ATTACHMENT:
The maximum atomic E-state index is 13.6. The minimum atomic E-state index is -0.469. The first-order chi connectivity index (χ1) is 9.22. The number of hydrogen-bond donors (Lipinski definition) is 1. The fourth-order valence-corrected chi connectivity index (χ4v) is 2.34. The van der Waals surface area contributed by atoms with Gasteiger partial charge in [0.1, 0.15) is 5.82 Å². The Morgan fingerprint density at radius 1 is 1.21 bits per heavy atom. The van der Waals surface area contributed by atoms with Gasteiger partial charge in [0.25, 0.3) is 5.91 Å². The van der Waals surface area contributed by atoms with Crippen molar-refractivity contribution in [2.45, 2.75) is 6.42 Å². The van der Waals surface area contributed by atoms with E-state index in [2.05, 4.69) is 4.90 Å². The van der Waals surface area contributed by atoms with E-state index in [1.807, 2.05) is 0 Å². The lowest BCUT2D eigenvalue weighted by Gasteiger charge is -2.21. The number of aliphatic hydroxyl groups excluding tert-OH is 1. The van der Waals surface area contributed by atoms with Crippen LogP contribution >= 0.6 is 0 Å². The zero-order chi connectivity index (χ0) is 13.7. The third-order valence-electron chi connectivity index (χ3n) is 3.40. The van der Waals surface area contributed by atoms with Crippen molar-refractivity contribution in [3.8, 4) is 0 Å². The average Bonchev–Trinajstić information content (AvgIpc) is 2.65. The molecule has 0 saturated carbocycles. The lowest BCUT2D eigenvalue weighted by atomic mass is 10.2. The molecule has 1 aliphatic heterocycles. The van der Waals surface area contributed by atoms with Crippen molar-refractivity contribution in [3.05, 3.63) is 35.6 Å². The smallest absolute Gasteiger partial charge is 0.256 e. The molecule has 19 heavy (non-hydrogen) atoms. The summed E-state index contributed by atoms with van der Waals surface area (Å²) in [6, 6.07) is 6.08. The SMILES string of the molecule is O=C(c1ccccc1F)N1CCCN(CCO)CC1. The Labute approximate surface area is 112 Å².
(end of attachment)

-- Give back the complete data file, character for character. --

The maximum atomic E-state index is 13.6. The minimum atomic E-state index is -0.469. The first-order chi connectivity index (χ1) is 9.22. The number of hydrogen-bond donors (Lipinski definition) is 1. The fourth-order valence-corrected chi connectivity index (χ4v) is 2.34. The van der Waals surface area contributed by atoms with Gasteiger partial charge in [0.1, 0.15) is 5.82 Å². The Morgan fingerprint density at radius 1 is 1.21 bits per heavy atom. The van der Waals surface area contributed by atoms with Gasteiger partial charge in [0.25, 0.3) is 5.91 Å². The van der Waals surface area contributed by atoms with Crippen molar-refractivity contribution in [2.45, 2.75) is 6.42 Å². The van der Waals surface area contributed by atoms with E-state index in [2.05, 4.69) is 4.90 Å². The van der Waals surface area contributed by atoms with E-state index in [1.807, 2.05) is 0 Å². The lowest BCUT2D eigenvalue weighted by Gasteiger charge is -2.21. The number of aliphatic hydroxyl groups excluding tert-OH is 1. The van der Waals surface area contributed by atoms with Crippen LogP contribution >= 0.6 is 0 Å². The zero-order chi connectivity index (χ0) is 13.7. The third-order valence-electron chi connectivity index (χ3n) is 3.40. The van der Waals surface area contributed by atoms with Crippen molar-refractivity contribution in [3.8, 4) is 0 Å². The average Bonchev–Trinajstić information content (AvgIpc) is 2.65. The molecule has 0 saturated carbocycles. The lowest BCUT2D eigenvalue weighted by atomic mass is 10.2. The molecule has 1 aliphatic heterocycles. The van der Waals surface area contributed by atoms with Crippen molar-refractivity contribution in [3.05, 3.63) is 35.6 Å². The smallest absolute Gasteiger partial charge is 0.256 e. The molecule has 19 heavy (non-hydrogen) atoms. The summed E-state index contributed by atoms with van der Waals surface area (Å²) in [6, 6.07) is 6.08. The SMILES string of the molecule is O=C(c1ccccc1F)N1CCCN(CCO)CC1. The Labute approximate surface area is 112 Å².